I am incredibly thrilled with my netbook right now – I’m sure if anyone took a look at me, all they’d see would be streams of bookish glee floating all around me.

The other day, I decided to see if I could easily set my netbook’s screen to portrait orientation. It had occurred to me that I might actually be able to see an entire page of an ebook on the screen, making it easily readable, if I could set the screen to portrait mode.

After surfing around for a bit, I discovered that my Asus netbook accomplishes this quite easily. I press CTRL + ALT + the right arrow key, and voila! the screen changes to portrait mode. Getting it back to normal is as easy as pressing CTRL + ALT + Up key.

Armed with Adobe Digital Editions (for PDFs) and Sony’s eBook Library Software (for ePub format), I now can easily read ebooks!

So, of course, the first thing I did was surf around for some free ones, just to give things a whirl. The Sony eBook Store has a bargain section, and Terry Brook’s wonderful Magic Kingdom for Sale – Sold is on offer right now, so I created an account and downloaded the book. I switched to full-screen view and then set my screen to portrait mode – and it’s wonderful!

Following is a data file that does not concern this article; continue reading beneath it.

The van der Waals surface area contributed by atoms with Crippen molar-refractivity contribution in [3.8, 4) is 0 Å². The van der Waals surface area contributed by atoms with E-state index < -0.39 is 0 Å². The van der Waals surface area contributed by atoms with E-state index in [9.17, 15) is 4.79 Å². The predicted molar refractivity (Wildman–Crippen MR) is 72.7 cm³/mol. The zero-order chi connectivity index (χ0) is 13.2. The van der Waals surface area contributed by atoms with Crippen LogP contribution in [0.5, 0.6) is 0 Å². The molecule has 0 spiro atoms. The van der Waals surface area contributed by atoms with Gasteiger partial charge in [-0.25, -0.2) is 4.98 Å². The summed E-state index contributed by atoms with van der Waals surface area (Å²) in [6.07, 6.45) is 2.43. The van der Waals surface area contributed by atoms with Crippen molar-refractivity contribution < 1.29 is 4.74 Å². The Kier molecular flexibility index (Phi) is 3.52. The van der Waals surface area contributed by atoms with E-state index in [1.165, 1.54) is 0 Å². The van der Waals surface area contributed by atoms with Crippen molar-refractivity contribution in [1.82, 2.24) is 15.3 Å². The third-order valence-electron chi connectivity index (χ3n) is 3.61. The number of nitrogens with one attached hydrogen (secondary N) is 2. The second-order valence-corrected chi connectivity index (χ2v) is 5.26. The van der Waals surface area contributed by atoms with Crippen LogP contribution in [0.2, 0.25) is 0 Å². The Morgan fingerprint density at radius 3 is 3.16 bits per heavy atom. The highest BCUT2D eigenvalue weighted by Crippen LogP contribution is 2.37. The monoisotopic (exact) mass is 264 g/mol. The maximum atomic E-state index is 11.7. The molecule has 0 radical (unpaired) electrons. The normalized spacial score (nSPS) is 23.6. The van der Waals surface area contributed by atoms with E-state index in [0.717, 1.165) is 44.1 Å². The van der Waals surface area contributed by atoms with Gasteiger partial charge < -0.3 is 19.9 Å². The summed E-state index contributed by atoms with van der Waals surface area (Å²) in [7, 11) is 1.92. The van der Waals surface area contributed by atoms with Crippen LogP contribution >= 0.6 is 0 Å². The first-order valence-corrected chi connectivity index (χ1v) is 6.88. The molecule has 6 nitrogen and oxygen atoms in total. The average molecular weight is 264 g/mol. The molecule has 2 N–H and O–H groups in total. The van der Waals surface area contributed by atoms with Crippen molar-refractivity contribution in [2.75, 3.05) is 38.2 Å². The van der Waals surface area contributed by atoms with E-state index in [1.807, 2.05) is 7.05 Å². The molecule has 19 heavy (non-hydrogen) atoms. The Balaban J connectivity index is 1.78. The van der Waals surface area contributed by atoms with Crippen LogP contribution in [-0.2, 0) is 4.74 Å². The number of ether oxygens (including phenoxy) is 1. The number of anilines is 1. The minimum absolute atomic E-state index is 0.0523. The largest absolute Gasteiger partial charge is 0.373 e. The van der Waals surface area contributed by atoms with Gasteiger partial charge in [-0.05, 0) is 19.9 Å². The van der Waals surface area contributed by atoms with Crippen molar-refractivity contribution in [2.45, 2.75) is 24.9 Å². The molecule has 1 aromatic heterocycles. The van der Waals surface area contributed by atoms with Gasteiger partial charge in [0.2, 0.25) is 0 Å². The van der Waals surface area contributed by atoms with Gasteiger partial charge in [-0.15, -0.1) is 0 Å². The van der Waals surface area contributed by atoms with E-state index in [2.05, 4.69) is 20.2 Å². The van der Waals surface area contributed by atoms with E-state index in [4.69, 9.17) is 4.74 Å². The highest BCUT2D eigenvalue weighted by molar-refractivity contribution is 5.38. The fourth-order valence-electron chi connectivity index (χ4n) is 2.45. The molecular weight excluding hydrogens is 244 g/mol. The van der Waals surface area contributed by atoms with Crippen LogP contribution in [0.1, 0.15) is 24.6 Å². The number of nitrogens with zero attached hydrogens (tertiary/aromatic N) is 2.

I took pictures, but it was challenging because the screen kept catching my flash, and if I don’t use the flash, you can’t see the keyboard portion of the netbook.

CIMG2012 The Keyboard is On the Right

CIMG2010 The Page is Nice and Clear

It’s not quite the same as having a Kindle or an eBook Reader – while my Asus netbook is small (the screen is just under 10 inches and it weighs just over 3 pounds), it’s still larger and heavier than a Kindle. On the other hand, holding it in portrait orientation sort of feels like holding a book, so it does feel very familiar. The battery is capable of lasting up to 9 hours in power-saving mode, which is more than long enough for a reading session.

I’m going to be asking for a Sony eReader for my birthday, I think. But in the meantime, my netbook plays its role of eBook reader well enough. Turning the pages is as easy as keeping my cursor in the right spot and then giving a little tap on the trackpad.

The bonus is that I’ll be able to load anything I buy from the Sony eBook Store onto my Sony eReader (when I get it)! I see lots of happy shopping ahead of me. And there just might be times when I want a backlit page, and for those times, my netbook is perfect!